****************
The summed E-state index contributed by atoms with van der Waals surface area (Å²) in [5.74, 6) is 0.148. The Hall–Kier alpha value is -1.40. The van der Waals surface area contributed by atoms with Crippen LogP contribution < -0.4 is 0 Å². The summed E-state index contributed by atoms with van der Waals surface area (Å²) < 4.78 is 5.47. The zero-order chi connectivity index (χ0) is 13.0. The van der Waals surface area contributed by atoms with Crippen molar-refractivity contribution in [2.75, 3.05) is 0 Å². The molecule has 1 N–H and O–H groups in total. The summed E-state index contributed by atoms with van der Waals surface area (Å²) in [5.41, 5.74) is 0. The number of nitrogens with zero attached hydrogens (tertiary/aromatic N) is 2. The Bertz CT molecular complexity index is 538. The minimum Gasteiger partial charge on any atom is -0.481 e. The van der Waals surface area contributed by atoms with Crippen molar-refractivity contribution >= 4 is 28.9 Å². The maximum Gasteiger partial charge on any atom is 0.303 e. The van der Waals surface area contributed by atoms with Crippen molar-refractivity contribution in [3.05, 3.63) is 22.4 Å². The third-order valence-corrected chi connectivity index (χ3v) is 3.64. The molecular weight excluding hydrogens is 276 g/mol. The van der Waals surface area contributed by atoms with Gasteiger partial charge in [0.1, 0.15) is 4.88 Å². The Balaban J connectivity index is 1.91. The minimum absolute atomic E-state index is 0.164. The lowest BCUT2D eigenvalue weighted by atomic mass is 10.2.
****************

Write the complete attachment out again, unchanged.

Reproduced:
The summed E-state index contributed by atoms with van der Waals surface area (Å²) in [5.74, 6) is 0.148. The Hall–Kier alpha value is -1.40. The van der Waals surface area contributed by atoms with Crippen LogP contribution < -0.4 is 0 Å². The summed E-state index contributed by atoms with van der Waals surface area (Å²) < 4.78 is 5.47. The zero-order chi connectivity index (χ0) is 13.0. The van der Waals surface area contributed by atoms with Crippen molar-refractivity contribution in [2.75, 3.05) is 0 Å². The molecule has 1 N–H and O–H groups in total. The summed E-state index contributed by atoms with van der Waals surface area (Å²) in [5.41, 5.74) is 0. The number of nitrogens with zero attached hydrogens (tertiary/aromatic N) is 2. The Bertz CT molecular complexity index is 538. The minimum Gasteiger partial charge on any atom is -0.481 e. The van der Waals surface area contributed by atoms with Crippen molar-refractivity contribution >= 4 is 28.9 Å². The maximum Gasteiger partial charge on any atom is 0.303 e. The van der Waals surface area contributed by atoms with Crippen molar-refractivity contribution in [3.05, 3.63) is 22.4 Å². The third-order valence-corrected chi connectivity index (χ3v) is 3.64. The molecular weight excluding hydrogens is 276 g/mol. The van der Waals surface area contributed by atoms with Gasteiger partial charge in [0.1, 0.15) is 4.88 Å². The Balaban J connectivity index is 1.91. The minimum absolute atomic E-state index is 0.164. The lowest BCUT2D eigenvalue weighted by atomic mass is 10.2.